If you are facing a DUI charge, field sobriety tests are one type of evidence that may be used against you. Field sobriety tests consist of certain actions that are designed to allow police officers to evaluate a driver’s physical and mental conditions in order to determine whether they are intoxicated.
If you fail a sobriety test, the police may order you to take a breath or blood test, which can provide strong evidence that will be used against you in court.
The Standard Field Sobriety Test
The Standard Field Sobriety Test (SFST), which is used in many states, includes three tests: The horizontal gaze nystagmus (HGN), the walk-and-turn and the one-leg stand.
For the horizontal gaze nystagmus test, the police officer may ask you to follow a pen with your eyes. The police officer conducting the test is looking to see if the jerking of the eye is distinct when the eye is at maximum deviation; if the angle of the onset of the jerking is within 45 degrees; and if the eye cannot follow the object smoothly. These could indicate intoxication.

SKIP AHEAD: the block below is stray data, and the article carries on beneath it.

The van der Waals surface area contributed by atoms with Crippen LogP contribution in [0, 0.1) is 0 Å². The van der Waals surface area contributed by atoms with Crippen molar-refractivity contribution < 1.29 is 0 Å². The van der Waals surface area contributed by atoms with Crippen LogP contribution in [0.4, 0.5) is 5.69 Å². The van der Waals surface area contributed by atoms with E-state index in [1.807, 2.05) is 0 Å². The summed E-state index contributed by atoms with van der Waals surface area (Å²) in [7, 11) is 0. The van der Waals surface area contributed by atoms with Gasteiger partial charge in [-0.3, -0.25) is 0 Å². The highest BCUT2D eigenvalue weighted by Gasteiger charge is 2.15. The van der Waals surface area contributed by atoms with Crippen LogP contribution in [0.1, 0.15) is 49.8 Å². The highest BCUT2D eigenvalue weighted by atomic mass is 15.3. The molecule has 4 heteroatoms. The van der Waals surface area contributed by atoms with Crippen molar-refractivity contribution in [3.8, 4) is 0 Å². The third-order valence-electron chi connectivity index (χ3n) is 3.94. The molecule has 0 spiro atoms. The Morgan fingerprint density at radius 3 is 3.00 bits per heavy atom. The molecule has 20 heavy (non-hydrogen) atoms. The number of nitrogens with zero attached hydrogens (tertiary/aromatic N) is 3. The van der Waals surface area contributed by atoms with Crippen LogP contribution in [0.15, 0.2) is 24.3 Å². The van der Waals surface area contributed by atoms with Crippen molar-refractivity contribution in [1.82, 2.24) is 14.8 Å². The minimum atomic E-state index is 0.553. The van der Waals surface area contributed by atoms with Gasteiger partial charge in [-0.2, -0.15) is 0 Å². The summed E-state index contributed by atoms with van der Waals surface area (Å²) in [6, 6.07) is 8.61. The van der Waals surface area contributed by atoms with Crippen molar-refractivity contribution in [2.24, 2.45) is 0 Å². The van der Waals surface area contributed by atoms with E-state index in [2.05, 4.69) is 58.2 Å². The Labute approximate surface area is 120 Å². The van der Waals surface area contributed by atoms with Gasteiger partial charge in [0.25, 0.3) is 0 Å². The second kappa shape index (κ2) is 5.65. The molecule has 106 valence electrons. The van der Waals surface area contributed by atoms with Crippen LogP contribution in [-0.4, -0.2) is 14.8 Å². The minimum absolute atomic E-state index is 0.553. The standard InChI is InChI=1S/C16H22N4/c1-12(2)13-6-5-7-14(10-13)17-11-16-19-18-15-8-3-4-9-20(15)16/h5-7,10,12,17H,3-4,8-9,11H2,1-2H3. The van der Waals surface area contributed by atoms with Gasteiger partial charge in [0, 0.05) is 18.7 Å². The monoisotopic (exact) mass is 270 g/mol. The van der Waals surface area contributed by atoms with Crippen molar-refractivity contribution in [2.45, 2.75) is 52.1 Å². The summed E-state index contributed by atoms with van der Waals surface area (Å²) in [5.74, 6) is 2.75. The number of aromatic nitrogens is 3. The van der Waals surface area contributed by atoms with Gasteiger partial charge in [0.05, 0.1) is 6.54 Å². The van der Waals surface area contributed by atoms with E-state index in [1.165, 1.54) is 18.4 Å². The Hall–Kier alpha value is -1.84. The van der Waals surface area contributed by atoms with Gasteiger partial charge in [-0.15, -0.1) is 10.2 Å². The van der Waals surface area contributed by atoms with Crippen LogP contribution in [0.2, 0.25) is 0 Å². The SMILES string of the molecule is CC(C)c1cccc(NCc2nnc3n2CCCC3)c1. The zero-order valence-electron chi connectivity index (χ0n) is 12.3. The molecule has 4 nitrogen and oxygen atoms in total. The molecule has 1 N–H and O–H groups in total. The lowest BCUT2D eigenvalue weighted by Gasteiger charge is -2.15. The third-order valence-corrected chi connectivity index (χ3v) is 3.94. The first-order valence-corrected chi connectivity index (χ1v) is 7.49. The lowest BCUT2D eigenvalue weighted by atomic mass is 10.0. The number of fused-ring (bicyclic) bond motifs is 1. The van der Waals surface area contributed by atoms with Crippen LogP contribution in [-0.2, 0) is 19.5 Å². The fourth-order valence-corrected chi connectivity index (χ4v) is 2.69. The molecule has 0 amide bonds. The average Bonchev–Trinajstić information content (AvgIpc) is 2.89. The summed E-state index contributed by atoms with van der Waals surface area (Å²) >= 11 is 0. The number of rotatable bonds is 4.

When conducting the walk-and-turn test, the police officer will be looking to see if you begin before the instructions are finished; if you cannot maintain balance while listening to instructions; if you cannot touch heel to toe; if you lose balance while turning; if you stop to regain balance while walking; if you use your arms to balance; or if you take an incorrect number of steps.
During the one-leg stand test, the police officer will be looking to determine if you must hop to maintain balance; if you put your foot down; if you sway while balancing; or if you use your arms to balance.
Field sobriety tests and other tests may be used to determine intoxication from drugs as well as alcohol. If you fail a field sobriety test, it can potentially lead to DUI charges.
Technically, you can refuse a field sobriety test, but you may face serious consequences for your refusal, in addition to any other charges. Your best option when faced with drunk driving charges is to understand your criminal defense protections and how to develop a strong criminal defense approach based on your situation.